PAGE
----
Consequences of Deforestation and Climate Change on Biodiversity

Consequences of Deforestation and Climate Change on Biodiversity

Roland Cochard (Asian Institute of Technology, Thailand)
DOI: 10.4018/978-1-60960-619-0.ch002
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Abstract

Ever since their evolution, forests have been interacting with the Earth’s climate. Species diversity is particularly high in forests of stable moist tropical climates, but patterns of diversity differ among various taxa. Species richness typically implies high ecosystem resilience to ecosystem disturbances; many species are present to fill in newly created niches and facilitate regeneration. Species loss, on the other hand, often entails environmental degradation and erosion of essential ecosystem services. Until now species extinction rates have been highest on tropical islands which are characterized by a high degree of species endemism but comparatively low species richness (and therefore high vulnerability to invasive species). Deforestation and forest degradation in many countries has lead to forest fragmentation with similar effects on increasingly insularized and vulnerable forest habitat patches. If forest fragments are becoming too small to support important keystone species, further extinctions may occur in cascading ways, and the vegetation structure and composition may eventually collapse. Until now relatively few reported cases of species extinctions can be directly attributed to climate change. However, climate change in combination with habitat destruction, degradation, and fragmentation may lead to new waves of species extinctions in the near future as species are set on the move but are unable to reach cooler refuges due to altered, obstructing landscapes. To mitigate the future risks of extinctions as well as climate change, major efforts should be undertaken to protect intact large areas of forests and restore wildlife corridors. Carbon sequestration may be seen as just one of many other environmental services of forest biodiversity that deserve economic valuation as alternatives to conversion to often unsustainable agricultural uses.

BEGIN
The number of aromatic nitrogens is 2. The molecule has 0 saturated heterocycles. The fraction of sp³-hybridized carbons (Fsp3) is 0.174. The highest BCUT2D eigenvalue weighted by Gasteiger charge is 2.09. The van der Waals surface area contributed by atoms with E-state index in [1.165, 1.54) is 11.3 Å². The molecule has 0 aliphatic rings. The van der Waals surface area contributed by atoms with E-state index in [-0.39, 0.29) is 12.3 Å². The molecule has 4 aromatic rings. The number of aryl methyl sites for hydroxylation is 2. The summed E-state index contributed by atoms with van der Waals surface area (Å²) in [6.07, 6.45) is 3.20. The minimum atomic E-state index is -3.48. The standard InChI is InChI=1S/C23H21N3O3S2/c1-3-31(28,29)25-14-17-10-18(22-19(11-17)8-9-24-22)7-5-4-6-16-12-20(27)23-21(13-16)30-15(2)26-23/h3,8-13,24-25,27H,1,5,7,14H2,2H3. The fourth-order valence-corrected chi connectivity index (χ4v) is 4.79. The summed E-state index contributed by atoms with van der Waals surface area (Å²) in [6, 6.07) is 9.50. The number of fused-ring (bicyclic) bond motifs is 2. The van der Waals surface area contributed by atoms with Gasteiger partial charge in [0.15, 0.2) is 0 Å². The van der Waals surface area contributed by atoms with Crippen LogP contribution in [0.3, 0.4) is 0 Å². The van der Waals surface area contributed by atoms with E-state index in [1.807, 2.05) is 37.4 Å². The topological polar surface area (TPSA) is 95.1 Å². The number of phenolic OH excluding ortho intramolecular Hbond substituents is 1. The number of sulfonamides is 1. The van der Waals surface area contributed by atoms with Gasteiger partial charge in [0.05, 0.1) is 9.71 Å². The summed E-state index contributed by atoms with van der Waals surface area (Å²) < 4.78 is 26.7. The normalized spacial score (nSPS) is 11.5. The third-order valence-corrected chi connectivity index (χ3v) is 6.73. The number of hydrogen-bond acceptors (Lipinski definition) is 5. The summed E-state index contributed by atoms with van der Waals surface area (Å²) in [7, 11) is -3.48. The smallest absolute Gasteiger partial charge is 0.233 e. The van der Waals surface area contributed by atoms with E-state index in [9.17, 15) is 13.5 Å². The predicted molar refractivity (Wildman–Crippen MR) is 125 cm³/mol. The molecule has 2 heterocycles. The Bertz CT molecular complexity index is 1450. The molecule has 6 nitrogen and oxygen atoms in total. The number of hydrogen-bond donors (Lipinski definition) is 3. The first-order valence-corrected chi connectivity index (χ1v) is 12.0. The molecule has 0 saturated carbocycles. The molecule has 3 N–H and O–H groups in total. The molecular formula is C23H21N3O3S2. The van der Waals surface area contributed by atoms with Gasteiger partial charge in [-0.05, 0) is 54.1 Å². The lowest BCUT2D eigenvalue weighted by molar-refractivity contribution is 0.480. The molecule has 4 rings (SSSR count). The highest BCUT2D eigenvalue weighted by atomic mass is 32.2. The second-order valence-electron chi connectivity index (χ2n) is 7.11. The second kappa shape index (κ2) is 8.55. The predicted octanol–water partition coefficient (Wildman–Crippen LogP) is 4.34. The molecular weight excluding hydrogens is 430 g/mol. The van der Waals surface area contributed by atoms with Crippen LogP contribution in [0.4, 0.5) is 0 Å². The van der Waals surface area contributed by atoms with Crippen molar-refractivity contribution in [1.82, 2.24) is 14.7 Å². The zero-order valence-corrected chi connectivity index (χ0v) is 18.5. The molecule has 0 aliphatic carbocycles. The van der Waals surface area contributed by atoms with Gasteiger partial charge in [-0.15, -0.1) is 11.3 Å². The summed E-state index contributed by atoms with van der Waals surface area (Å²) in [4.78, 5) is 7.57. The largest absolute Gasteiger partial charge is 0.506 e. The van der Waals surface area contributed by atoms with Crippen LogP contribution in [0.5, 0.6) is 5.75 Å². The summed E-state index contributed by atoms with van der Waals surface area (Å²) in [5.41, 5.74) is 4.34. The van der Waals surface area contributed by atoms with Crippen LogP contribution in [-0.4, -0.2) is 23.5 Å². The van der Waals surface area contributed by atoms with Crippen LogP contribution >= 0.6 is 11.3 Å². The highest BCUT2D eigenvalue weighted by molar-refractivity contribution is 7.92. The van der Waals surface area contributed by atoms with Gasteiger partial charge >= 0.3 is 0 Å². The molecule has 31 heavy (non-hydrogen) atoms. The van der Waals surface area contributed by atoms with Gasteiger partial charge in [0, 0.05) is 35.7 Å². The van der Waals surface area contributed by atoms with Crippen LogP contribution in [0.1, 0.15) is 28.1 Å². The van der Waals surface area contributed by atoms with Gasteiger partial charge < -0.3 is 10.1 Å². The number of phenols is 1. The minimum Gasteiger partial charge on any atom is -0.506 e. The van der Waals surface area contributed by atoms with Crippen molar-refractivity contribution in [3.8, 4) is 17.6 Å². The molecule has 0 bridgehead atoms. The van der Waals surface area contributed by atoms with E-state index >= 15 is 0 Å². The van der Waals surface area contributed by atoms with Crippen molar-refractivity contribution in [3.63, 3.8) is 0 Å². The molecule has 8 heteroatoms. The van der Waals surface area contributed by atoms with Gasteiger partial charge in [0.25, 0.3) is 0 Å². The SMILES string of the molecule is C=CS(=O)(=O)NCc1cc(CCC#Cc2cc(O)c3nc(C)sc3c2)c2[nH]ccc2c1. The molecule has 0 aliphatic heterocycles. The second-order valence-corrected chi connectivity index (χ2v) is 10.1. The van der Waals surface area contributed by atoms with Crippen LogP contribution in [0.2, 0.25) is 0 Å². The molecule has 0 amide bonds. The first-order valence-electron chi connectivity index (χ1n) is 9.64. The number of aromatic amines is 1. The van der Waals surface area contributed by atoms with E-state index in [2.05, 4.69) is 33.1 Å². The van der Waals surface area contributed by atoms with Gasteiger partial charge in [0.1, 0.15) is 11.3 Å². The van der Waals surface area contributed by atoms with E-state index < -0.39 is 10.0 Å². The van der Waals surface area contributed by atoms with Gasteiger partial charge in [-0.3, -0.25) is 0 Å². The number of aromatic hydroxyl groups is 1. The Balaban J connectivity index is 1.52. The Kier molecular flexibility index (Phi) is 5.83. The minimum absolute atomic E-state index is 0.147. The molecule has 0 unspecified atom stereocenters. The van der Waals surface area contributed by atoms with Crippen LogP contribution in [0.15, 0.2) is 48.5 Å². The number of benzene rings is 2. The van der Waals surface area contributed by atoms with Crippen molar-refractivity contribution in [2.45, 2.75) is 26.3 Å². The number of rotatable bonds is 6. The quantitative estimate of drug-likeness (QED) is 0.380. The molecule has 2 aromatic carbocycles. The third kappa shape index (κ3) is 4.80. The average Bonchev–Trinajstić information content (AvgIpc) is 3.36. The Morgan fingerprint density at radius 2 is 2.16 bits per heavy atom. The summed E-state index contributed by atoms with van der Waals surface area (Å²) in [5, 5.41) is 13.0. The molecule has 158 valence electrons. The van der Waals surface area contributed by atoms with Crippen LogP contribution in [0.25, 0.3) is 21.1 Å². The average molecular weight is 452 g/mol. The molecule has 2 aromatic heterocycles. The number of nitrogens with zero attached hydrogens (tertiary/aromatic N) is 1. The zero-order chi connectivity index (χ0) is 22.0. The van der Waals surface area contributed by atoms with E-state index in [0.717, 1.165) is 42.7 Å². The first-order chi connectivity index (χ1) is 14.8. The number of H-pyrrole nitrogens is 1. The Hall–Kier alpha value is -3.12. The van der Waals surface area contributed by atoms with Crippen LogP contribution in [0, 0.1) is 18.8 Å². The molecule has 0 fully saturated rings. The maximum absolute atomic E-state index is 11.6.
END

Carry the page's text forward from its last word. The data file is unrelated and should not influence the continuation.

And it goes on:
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1. Forests And Climates

The world’s climates and forests are intimately interlinked. Dense communities of tree species can only grow in environments with sufficient soil water. Where mean annual precipitation is less than about one meter, continuous forests are commonly replaced by smaller woody vegetation (e.g. scrub forests, dry thickets), grasslands (e.g. savannas, steppes) or deserts. In these dry regions tree stands and forests may only be found in topographic depressions where water accumulates and is stored well into the dry season, e.g. along river beds and in periodic floodplains (Whittaker, 1975). Likewise, primary productivity in forests is principally related to rainfall as well as temperature, ranging from averages of about 2200 g m-2 yr-1 in lush tropical rainforests (trees of more than 30 m height and mean woody biomass of around 45 kg m-2) to 800 g m-2 yr-1 in the northern taiga forests (stunted trees of less than 15 m height and woody biomass of around 20 kg m-2; Gurevitch et al., 2006). Seasonal weather patterns also influence tree physiology and determine the distribution of forest biomes, e.g. temperate deciduous forests occur in regions characterized by cold winters, whereas dry deciduous forests are widespread in parts of South and Southeast Asia that are influenced by the monsoon. The growing season of these vast deciduous northern forests is reflected as a small seasonal decrease in atmospheric carbon dioxide measured at weather stations around the northern hemisphere.

Ever since their evolution, forests have been influencing the gas composition in the atmosphere, which in turn influenced temperatures and weather patterns on planet Earth (Zachos et al., 2001, Sigman & Boyle, 2000). The accumulation of oxygen in the atmosphere and the absorption of carbon dioxide into the biosphere and earth crust began with the evolution of photosynthesis in algae around 3500 million years ago. After the ‘great oxygenation event’ around 2400 million years ago plants began to spread and diversify on land (Anbar et al., 2007, Dole, 1965). Carbon sequestration further increased when woody vascular plants started reaching for the sun in the middle Devonian (ca. 385 million years ago), and during the Carboniferous (ca. 359 million years ago) biomass accumulation reached a first climax in tropical peat swamp forests of Pangaea, which lead to the formation of large coal deposits (Ghazoul & Sheil, 2010).

Forests are still sequestering carbon at significant rates which can offset emissions from deforestation to some degree (Lewis et al., 2009; Bunker et al., 2005). South East Asian peat soils up to >20 m deep constitute probably the largest carbon stores of any living ecosystem (Phillips, 1998). Poor drainage, permanent waterlogging, high rainfall and substrate acidification are conditions in which plant materials accumulate faster than they decay (Brady, 1997). The average rate of carbon accumulation in pristine peat swamps in Indonesia has been estimated at 0.8-1.9 t ha-1 y-1 (Immirzi & Maltby in Rieley et al., 1997), respectively 0.4-1.1 t ha-1 y-1 (Sorensen, 1993). South East Asian peat soils developed in coastal floodplains as early as 30’000 BP (Whitten et al., 1997; Page et al., 2004). On average these swamp forests may comprise about 200 t C ha-1 in the standing tree biomass and more than 2500 t C ha-1 in the peat soil (typical median depth of 5 m); this is about nine times as much carbon as is stored in tropical rainforest standing on mineral soils (Diemont et al., 1997).

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